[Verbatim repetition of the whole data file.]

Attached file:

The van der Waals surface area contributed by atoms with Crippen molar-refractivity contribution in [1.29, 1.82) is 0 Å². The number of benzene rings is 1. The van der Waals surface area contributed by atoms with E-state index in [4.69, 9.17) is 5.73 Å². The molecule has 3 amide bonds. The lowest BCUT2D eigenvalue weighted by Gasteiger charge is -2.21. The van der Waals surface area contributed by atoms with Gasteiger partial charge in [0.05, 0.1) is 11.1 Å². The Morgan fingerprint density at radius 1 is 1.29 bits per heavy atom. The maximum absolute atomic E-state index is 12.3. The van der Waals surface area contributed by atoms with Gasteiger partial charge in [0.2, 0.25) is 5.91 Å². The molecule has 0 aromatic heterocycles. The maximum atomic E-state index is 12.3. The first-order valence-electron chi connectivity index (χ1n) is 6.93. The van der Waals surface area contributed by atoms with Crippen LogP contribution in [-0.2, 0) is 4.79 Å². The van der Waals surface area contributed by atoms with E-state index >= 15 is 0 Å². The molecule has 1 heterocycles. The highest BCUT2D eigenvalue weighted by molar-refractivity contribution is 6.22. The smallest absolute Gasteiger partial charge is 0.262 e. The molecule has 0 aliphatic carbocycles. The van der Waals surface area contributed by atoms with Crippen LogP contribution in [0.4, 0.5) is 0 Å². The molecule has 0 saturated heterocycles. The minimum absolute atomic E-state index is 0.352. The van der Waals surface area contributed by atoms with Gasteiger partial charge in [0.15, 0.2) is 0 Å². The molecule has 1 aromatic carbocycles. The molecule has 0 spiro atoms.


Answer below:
The van der Waals surface area contributed by atoms with Crippen molar-refractivity contribution in [1.29, 1.82) is 0 Å². The number of benzene rings is 1. The van der Waals surface area contributed by atoms with E-state index in [4.69, 9.17) is 5.73 Å². The molecule has 3 amide bonds. The lowest BCUT2D eigenvalue weighted by Gasteiger charge is -2.21. The van der Waals surface area contributed by atoms with Gasteiger partial charge in [0.05, 0.1) is 11.1 Å². The Morgan fingerprint density at radius 1 is 1.29 bits per heavy atom. The maximum absolute atomic E-state index is 12.3. The van der Waals surface area contributed by atoms with Gasteiger partial charge in [0.2, 0.25) is 5.91 Å². The molecule has 0 aromatic heterocycles. The maximum atomic E-state index is 12.3. The first-order valence-electron chi connectivity index (χ1n) is 6.93. The van der Waals surface area contributed by atoms with Crippen LogP contribution in [-0.2, 0) is 4.79 Å². The van der Waals surface area contributed by atoms with E-state index >= 15 is 0 Å². The molecule has 1 heterocycles. The highest BCUT2D eigenvalue weighted by molar-refractivity contribution is 6.22. The smallest absolute Gasteiger partial charge is 0.262 e. The molecule has 0 aliphatic carbocycles. The van der Waals surface area contributed by atoms with Crippen LogP contribution in [0.4, 0.5) is 0 Å². The molecule has 0 saturated heterocycles. The minimum absolute atomic E-state index is 0.352. The van der Waals surface area contributed by atoms with Gasteiger partial charge in [0.15, 0.2) is 0 Å². The molecule has 1 aromatic carbocycles. The molecule has 0 spiro atoms.